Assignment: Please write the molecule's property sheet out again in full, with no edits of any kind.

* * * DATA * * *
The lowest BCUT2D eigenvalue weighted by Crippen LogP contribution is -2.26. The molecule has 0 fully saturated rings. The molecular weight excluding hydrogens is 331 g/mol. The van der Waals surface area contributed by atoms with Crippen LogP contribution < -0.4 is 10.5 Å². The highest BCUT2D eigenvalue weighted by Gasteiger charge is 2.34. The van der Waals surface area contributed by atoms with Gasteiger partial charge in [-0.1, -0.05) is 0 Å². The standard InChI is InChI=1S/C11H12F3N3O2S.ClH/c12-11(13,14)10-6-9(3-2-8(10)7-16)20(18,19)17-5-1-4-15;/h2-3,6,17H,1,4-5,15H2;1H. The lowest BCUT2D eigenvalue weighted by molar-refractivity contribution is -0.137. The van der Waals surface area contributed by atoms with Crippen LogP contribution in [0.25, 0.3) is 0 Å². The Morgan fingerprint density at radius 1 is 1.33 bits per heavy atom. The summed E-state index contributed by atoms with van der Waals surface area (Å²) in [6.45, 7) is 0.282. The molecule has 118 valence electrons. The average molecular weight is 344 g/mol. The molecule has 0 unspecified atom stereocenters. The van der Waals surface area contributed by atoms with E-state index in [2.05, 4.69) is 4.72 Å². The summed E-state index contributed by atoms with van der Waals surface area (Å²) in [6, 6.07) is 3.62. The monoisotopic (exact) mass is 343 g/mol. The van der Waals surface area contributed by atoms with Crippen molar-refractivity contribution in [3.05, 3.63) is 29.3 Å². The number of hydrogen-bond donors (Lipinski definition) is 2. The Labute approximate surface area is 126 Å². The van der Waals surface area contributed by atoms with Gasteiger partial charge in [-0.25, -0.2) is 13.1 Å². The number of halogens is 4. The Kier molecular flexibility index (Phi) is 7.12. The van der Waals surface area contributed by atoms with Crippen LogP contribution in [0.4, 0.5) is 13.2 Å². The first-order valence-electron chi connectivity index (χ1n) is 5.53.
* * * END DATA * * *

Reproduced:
The lowest BCUT2D eigenvalue weighted by Crippen LogP contribution is -2.26. The molecule has 0 fully saturated rings. The molecular weight excluding hydrogens is 331 g/mol. The van der Waals surface area contributed by atoms with Crippen LogP contribution < -0.4 is 10.5 Å². The highest BCUT2D eigenvalue weighted by Gasteiger charge is 2.34. The van der Waals surface area contributed by atoms with Gasteiger partial charge in [-0.1, -0.05) is 0 Å². The standard InChI is InChI=1S/C11H12F3N3O2S.ClH/c12-11(13,14)10-6-9(3-2-8(10)7-16)20(18,19)17-5-1-4-15;/h2-3,6,17H,1,4-5,15H2;1H. The lowest BCUT2D eigenvalue weighted by molar-refractivity contribution is -0.137. The van der Waals surface area contributed by atoms with Crippen LogP contribution in [0.25, 0.3) is 0 Å². The Morgan fingerprint density at radius 1 is 1.33 bits per heavy atom. The summed E-state index contributed by atoms with van der Waals surface area (Å²) in [6.45, 7) is 0.282. The molecule has 118 valence electrons. The average molecular weight is 344 g/mol. The molecule has 0 unspecified atom stereocenters. The van der Waals surface area contributed by atoms with E-state index in [2.05, 4.69) is 4.72 Å². The summed E-state index contributed by atoms with van der Waals surface area (Å²) in [6, 6.07) is 3.62. The monoisotopic (exact) mass is 343 g/mol. The van der Waals surface area contributed by atoms with Crippen molar-refractivity contribution in [3.05, 3.63) is 29.3 Å². The number of hydrogen-bond donors (Lipinski definition) is 2. The Labute approximate surface area is 126 Å². The van der Waals surface area contributed by atoms with Gasteiger partial charge in [-0.25, -0.2) is 13.1 Å². The number of halogens is 4. The Kier molecular flexibility index (Phi) is 7.12. The van der Waals surface area contributed by atoms with Crippen LogP contribution in [0.4, 0.5) is 13.2 Å². The first-order valence-electron chi connectivity index (χ1n) is 5.53.